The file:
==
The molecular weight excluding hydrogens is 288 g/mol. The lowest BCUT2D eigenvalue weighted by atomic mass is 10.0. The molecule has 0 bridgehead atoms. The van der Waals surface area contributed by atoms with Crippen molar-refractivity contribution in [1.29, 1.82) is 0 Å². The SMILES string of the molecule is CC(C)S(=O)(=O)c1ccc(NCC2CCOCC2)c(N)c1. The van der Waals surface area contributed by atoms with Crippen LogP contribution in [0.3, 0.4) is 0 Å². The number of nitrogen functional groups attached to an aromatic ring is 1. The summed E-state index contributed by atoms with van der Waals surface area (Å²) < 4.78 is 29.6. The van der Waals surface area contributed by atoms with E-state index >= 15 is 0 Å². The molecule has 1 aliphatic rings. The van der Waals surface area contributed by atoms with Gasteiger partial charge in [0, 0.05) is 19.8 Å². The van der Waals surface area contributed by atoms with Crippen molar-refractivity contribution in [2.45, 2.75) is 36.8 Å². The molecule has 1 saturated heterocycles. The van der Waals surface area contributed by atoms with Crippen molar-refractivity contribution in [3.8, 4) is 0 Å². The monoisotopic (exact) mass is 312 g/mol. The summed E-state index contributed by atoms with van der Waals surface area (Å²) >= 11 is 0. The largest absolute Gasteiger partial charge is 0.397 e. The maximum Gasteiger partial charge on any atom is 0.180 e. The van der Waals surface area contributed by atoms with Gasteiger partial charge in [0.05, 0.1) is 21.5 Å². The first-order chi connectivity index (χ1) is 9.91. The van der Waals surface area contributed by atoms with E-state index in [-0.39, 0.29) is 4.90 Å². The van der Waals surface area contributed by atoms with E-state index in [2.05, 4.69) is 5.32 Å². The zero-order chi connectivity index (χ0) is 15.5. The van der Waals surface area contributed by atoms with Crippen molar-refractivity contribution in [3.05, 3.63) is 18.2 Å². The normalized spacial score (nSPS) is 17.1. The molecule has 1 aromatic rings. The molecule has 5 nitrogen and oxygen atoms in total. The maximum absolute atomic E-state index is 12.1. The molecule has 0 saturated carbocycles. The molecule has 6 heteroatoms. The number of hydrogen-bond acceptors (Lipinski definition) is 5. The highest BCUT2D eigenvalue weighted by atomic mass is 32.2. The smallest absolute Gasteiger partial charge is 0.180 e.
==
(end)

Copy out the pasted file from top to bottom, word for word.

The molecular weight excluding hydrogens is 288 g/mol. The lowest BCUT2D eigenvalue weighted by atomic mass is 10.0. The molecule has 0 bridgehead atoms. The van der Waals surface area contributed by atoms with Crippen molar-refractivity contribution in [1.29, 1.82) is 0 Å². The SMILES string of the molecule is CC(C)S(=O)(=O)c1ccc(NCC2CCOCC2)c(N)c1. The van der Waals surface area contributed by atoms with Crippen LogP contribution in [0.3, 0.4) is 0 Å². The number of nitrogen functional groups attached to an aromatic ring is 1. The summed E-state index contributed by atoms with van der Waals surface area (Å²) < 4.78 is 29.6. The van der Waals surface area contributed by atoms with E-state index >= 15 is 0 Å². The molecule has 1 aliphatic rings. The van der Waals surface area contributed by atoms with Gasteiger partial charge in [0, 0.05) is 19.8 Å². The van der Waals surface area contributed by atoms with Crippen molar-refractivity contribution in [2.45, 2.75) is 36.8 Å². The molecule has 1 saturated heterocycles. The van der Waals surface area contributed by atoms with Crippen molar-refractivity contribution in [3.8, 4) is 0 Å². The monoisotopic (exact) mass is 312 g/mol. The summed E-state index contributed by atoms with van der Waals surface area (Å²) >= 11 is 0. The largest absolute Gasteiger partial charge is 0.397 e. The maximum Gasteiger partial charge on any atom is 0.180 e. The van der Waals surface area contributed by atoms with Gasteiger partial charge in [0.05, 0.1) is 21.5 Å². The first-order chi connectivity index (χ1) is 9.91. The van der Waals surface area contributed by atoms with E-state index in [-0.39, 0.29) is 4.90 Å². The van der Waals surface area contributed by atoms with E-state index in [2.05, 4.69) is 5.32 Å². The zero-order chi connectivity index (χ0) is 15.5. The van der Waals surface area contributed by atoms with Crippen molar-refractivity contribution in [3.05, 3.63) is 18.2 Å². The normalized spacial score (nSPS) is 17.1. The molecule has 1 aromatic rings. The molecule has 5 nitrogen and oxygen atoms in total. The maximum absolute atomic E-state index is 12.1. The molecule has 0 saturated carbocycles. The molecule has 6 heteroatoms. The number of hydrogen-bond acceptors (Lipinski definition) is 5. The highest BCUT2D eigenvalue weighted by atomic mass is 32.2. The smallest absolute Gasteiger partial charge is 0.180 e.